While cookies and IP addresses, or as the FTC calls "persistent identifiers," are required to be disclosed by some privacy laws, COPPA allows companies to not disclose them only if:
- Your company collects no other personal information, and
- The identifiers are collected and stored only for the "support for the internal operations" of your company
Companies that don't fall under the exception need to disclose.
In Mattel's Children Privacy Statement is an example of how to disclose the use of third-parties and how it can affect children:
Here's another example of how to present this information, from Nickelodeon:
Many websites or apps rely upon content created by its users, including children, to function. The same protections you would employ for adults, applies to children, but can be trickier. If you do use child-generated content, you need to disclose this, and obtain consent.
Mattel tackles this by addressing all user content and specific rules for child-generated content, such as requiring a parent's email address:
All Privacy Policies should include a section where consumers and users can find your company's contact information if they have questions or concerns. This is even more important if you collect information from children, since parents will likely have heightened concerns.
Crayola has a contact information section that includes not only an address, but email address and phone number as well:
Updates or Changes to the Policy
Here's how Disney does this:
Here's an example of this type of clause, from Crayola:
Notice and Consent
COPPA requires that notice is given to parents before their child's data is collected and that verifiable parental consent be obtained.
Now let's talk about consent. While there aren't specific requirements on what counts as verifiable consent, the FTC offers guidance on the topic, as well as some examples of what would be adequate consent.
Some of the acceptable methods for obtaining verifiable parental consent include:
- Signing a paper consent form that can be sent back to the company via mail, fax or electronic scan
- Using a payment system that provides the account holder with notification of separate transactions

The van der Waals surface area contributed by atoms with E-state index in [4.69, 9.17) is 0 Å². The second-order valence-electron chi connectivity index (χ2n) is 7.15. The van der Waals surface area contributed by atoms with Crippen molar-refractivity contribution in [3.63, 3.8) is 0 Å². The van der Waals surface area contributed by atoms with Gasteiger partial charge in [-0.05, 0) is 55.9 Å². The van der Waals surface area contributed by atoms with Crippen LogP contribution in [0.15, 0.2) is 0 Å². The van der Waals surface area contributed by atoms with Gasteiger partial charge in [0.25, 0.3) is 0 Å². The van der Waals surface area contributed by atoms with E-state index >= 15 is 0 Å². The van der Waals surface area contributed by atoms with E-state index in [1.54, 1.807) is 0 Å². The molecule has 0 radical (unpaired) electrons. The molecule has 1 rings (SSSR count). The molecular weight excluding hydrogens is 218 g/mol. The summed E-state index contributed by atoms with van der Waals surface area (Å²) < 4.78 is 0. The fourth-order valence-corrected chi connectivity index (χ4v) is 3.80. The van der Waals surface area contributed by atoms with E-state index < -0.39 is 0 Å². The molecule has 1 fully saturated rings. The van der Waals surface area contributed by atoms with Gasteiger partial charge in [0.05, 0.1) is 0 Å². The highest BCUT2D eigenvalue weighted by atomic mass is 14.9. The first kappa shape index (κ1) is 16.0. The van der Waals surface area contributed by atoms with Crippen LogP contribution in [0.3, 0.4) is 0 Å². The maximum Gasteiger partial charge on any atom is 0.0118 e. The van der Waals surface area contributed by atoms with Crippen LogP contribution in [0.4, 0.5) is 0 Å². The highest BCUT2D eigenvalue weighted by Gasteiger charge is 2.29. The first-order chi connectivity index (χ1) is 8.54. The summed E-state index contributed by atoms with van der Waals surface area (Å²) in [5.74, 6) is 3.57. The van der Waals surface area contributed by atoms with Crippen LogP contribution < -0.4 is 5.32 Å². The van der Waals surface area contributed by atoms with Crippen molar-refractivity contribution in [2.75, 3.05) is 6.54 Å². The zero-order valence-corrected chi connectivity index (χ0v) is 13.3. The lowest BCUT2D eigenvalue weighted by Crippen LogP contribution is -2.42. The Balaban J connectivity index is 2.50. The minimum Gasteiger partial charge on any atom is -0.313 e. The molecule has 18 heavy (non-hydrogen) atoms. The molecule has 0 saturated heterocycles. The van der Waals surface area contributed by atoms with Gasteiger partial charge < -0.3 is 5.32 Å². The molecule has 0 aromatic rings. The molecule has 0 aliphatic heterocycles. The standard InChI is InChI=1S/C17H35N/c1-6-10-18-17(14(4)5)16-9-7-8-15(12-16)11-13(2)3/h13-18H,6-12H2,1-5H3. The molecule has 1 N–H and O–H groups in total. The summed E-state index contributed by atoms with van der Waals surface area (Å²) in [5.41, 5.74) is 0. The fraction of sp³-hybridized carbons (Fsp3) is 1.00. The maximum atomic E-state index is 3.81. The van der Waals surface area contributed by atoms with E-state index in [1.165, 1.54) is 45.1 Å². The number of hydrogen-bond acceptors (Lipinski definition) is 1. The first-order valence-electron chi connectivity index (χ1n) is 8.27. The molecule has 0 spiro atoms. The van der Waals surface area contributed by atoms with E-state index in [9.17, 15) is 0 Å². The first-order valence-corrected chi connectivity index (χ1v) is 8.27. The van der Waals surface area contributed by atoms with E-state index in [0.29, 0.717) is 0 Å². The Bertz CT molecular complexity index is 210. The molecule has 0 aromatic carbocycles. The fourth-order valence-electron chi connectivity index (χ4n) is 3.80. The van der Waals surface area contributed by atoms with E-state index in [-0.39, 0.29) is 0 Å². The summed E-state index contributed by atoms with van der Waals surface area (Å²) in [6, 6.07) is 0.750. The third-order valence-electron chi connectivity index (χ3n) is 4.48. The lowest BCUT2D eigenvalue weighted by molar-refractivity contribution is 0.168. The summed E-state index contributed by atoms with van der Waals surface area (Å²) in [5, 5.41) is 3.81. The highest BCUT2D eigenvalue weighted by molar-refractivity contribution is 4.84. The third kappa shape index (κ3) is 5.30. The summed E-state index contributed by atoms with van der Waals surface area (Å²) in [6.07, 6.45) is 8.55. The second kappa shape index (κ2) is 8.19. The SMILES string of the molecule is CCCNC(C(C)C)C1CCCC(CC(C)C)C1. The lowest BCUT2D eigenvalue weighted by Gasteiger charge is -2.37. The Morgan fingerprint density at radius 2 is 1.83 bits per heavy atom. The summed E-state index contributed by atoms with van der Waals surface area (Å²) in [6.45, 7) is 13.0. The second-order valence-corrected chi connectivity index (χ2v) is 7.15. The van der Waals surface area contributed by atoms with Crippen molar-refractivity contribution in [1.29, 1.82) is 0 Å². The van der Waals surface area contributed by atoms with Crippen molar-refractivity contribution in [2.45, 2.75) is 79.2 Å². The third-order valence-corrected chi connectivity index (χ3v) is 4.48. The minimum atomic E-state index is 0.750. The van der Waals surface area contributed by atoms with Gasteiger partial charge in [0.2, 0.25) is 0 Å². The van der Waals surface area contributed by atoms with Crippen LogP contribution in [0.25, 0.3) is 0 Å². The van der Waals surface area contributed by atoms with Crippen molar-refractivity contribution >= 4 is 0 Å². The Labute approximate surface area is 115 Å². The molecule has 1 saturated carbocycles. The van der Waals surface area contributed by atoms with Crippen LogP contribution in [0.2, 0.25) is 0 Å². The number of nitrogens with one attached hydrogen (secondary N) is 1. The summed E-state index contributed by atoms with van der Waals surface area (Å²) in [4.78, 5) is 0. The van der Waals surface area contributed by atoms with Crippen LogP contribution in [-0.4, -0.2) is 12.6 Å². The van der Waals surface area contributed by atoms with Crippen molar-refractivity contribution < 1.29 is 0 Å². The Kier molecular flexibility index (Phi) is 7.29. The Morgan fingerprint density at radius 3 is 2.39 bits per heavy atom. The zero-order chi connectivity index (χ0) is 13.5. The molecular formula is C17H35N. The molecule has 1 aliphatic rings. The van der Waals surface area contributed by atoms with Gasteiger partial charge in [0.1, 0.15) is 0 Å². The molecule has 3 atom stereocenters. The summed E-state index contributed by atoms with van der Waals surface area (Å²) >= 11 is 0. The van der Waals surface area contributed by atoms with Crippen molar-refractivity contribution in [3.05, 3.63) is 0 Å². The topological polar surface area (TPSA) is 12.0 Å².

- Calling a toll-free number that is staffed by trained personnel
- Connecting to trained personnel via video conference technology
- Providing a copy of official ID to be checked against a database
- Answering a series of challenge questions that would be difficult for anyone other than the parent to answer
- Verifying a picture of photo ID, then comparing the photo to a secondary photo collected using facial recognition technology
You can see how some of these methods can become quite elaborate and technically advanced.
Take a look at how Funbrain does it:
Remember, you can't collect a child's information without the parent's consent. While there are many different methods for doing this, you should find the one that will satisfy the law, while also being reasonable for your business. If you don't have the means to have a toll-free number manned by a trained employee 24 hours a day, one of the less intense methods will be better for you.
Here's how Bitmoji does it:
Here's how Mattel does this:
You can also have a separate link to the children's section on your homepage.
For example Nintendo includes a separate link to its parental control area in its footer:
Your policy should have common clauses found in other policies, such as security procedures and information about third party data transfers, but COPPA adds that you must have clauses that:
- State what information is collected from children
- How parents can control the collection of their child's information
- How notice is given to parents and how parents can give consent
If you don't include these sections, you could potentially be in violation of COPPA.